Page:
Government establishes new construction product regulator post-Grenfell

The new regulator will have the power to test construction products, remove products from the market and prosecute rogue companies.
A roof truss on a house under construction.
The new regulator will be able to remove unsafe construction products from the market and prosecute rogue companies. Credit: Pixabay

The government has established a new construction product regulator to ensure that all new homes are built from safe materials.

The new regulator for construction products will have the power to remove from the market any product that presents a ‘significant’ safety risk and prosecute companies flouting safety rules, the housing secretary Robert Jenrick has announced.

The new regulator will also have the ability to conduct its own product testing when investigating safety concerns.

The regulator’s introduction comes after recent testimony to the Grenfell Tower Inquiry revealed deliberate attempts by some construction products to rig safety tests.

The move is just the latest of the government’s attempts at regulatory reform following the Grenfell Tower fire which killed 72 people in 2017.

Last year the government published its draft Building Safety Bill, which contained provisions to extend its powers to regulate construction products.

Jenrick said: “The Grenfell Inquiry has heard deeply disturbing allegations of malpractice by some construction product manufacturers and their employees, and of the weaknesses of the present product testing regime. We are establishing a national regulator to address these concerns and a review into testing to ensure our national approach is fit for purpose.

“We will continue to listen to the evidence emerging in the Inquiry, and await the judge’s ultimate recommendation – but it is already clear that action is required now and that is what we are doing.”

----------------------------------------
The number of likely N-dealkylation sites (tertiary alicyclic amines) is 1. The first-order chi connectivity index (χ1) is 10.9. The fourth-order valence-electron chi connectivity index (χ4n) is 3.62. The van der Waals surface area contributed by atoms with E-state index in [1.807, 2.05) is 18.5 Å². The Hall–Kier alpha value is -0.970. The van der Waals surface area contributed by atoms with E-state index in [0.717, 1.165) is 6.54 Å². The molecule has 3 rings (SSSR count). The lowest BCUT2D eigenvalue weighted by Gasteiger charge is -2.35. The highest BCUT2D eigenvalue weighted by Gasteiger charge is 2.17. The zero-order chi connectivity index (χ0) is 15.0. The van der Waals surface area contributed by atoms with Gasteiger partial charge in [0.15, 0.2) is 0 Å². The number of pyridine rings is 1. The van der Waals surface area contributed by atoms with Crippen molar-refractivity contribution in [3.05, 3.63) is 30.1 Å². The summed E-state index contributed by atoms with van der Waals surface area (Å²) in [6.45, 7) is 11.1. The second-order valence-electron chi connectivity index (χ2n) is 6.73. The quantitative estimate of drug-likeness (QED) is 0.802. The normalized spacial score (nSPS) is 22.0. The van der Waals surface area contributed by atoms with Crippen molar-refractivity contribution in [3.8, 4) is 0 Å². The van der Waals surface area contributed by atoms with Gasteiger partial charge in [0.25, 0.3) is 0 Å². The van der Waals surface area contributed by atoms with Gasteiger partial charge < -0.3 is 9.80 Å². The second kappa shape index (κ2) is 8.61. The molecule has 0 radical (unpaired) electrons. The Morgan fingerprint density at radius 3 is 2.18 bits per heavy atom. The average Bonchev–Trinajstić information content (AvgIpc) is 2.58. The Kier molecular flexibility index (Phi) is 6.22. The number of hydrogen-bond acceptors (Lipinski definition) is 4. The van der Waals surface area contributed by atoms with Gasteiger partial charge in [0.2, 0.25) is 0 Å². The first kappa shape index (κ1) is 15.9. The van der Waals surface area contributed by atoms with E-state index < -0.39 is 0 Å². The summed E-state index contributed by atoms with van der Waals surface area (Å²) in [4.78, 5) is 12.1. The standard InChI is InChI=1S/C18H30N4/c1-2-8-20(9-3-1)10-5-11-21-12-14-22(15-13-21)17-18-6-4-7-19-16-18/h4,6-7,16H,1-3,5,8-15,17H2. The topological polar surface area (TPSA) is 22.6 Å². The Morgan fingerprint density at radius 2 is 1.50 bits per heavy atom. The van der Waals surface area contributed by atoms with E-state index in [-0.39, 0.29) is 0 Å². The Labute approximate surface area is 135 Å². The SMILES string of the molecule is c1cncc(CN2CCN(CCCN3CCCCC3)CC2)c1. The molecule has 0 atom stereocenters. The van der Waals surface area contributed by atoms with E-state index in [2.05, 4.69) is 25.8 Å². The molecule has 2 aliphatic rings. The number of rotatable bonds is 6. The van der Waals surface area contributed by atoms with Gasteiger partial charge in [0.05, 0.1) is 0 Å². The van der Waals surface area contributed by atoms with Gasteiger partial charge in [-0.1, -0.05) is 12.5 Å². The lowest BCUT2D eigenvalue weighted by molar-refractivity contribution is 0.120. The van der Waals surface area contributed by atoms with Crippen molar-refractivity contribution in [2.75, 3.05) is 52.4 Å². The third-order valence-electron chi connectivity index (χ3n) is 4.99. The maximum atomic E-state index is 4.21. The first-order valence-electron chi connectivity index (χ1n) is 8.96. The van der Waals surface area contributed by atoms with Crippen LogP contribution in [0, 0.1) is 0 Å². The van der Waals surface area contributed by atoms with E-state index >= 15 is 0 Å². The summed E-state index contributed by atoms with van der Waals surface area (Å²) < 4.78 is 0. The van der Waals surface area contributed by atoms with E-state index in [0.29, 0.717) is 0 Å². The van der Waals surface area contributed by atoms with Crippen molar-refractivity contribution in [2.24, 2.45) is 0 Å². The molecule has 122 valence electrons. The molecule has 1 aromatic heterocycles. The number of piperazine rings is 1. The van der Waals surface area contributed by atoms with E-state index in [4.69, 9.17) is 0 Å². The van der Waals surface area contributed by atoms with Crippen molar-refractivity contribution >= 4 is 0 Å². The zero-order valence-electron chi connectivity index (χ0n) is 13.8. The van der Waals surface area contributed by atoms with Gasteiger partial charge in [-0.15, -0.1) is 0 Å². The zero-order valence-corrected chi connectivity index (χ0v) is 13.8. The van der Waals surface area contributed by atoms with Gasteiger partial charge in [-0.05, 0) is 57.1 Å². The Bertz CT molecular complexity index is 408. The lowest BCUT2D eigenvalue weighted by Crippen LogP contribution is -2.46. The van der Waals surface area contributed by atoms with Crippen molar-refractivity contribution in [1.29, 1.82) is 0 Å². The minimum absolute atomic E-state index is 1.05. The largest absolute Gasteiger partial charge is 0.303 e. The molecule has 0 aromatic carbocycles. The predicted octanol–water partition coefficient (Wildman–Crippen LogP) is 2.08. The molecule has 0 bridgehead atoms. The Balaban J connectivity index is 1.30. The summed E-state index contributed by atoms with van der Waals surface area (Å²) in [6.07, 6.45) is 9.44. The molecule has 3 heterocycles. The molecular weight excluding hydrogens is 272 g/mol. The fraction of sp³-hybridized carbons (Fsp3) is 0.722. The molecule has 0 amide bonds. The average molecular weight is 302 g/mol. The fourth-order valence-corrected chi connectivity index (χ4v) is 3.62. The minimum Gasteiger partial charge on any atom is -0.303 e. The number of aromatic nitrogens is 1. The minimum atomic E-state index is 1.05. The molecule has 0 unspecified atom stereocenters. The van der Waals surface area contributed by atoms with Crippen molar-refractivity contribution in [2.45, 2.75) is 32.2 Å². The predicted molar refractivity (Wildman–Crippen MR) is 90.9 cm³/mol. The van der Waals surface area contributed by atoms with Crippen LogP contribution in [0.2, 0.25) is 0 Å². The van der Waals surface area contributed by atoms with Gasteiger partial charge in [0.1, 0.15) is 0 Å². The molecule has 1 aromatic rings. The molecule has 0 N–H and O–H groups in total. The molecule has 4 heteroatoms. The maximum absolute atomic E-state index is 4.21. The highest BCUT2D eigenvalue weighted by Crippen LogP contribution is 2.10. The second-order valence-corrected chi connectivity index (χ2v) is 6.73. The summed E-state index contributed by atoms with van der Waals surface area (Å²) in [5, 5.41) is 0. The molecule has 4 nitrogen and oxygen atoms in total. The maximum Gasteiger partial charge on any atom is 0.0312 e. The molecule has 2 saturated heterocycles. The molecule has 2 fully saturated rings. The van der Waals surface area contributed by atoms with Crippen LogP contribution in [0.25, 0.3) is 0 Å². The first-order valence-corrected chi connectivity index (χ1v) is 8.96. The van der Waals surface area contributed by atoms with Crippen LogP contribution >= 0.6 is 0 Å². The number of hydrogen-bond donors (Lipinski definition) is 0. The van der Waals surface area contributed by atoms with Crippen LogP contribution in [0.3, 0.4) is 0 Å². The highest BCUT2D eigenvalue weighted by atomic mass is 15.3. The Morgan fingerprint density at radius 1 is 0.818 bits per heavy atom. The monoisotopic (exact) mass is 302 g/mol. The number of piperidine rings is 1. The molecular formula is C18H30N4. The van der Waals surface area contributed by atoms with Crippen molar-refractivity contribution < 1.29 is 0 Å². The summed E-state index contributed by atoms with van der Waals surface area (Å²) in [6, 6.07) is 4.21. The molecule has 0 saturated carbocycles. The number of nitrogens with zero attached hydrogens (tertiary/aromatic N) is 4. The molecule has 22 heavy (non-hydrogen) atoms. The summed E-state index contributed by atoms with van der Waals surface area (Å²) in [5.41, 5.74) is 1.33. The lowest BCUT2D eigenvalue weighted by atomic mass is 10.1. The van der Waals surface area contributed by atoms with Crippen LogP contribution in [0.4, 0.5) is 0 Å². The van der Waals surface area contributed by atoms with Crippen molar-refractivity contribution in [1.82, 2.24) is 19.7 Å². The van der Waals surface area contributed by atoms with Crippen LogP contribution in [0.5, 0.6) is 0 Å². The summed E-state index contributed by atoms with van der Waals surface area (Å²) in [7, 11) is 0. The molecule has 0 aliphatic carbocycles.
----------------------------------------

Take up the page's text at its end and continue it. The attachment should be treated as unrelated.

The announcement follows recommendations made by Dame Judith Hackitt’s independent review that the construction industry and the government should better test and certify construction products.

The regulator will operate within an expanded Office for Product Safety and Standards (OPSS) which will be given an additional £10 million in funding to oversee its function.

The regulator will work alongside the new Building Safety Regulator and Trading Standards to enforce compliance to the new regulations.

Hackitt, chair of the Independent Review of Building Regulations and Fire Safety, commented: “This is another really important step in delivering the new regulatory system for building safety. The evidence of poor practice and lack of enforcement in the past has been laid bare.

“As the industry itself starts to address its shortcomings I see a real opportunity to make great progress in conjunction with the national regulator.”

The government has also commissioned an independent review to identify weaknesses in previous testing regimes for construction products, and to recommend how to crack down on abuse of the testing system.

The review will be led by experts with regulatory, technical and construction industry experience. It will report back with its recommendations later this year.

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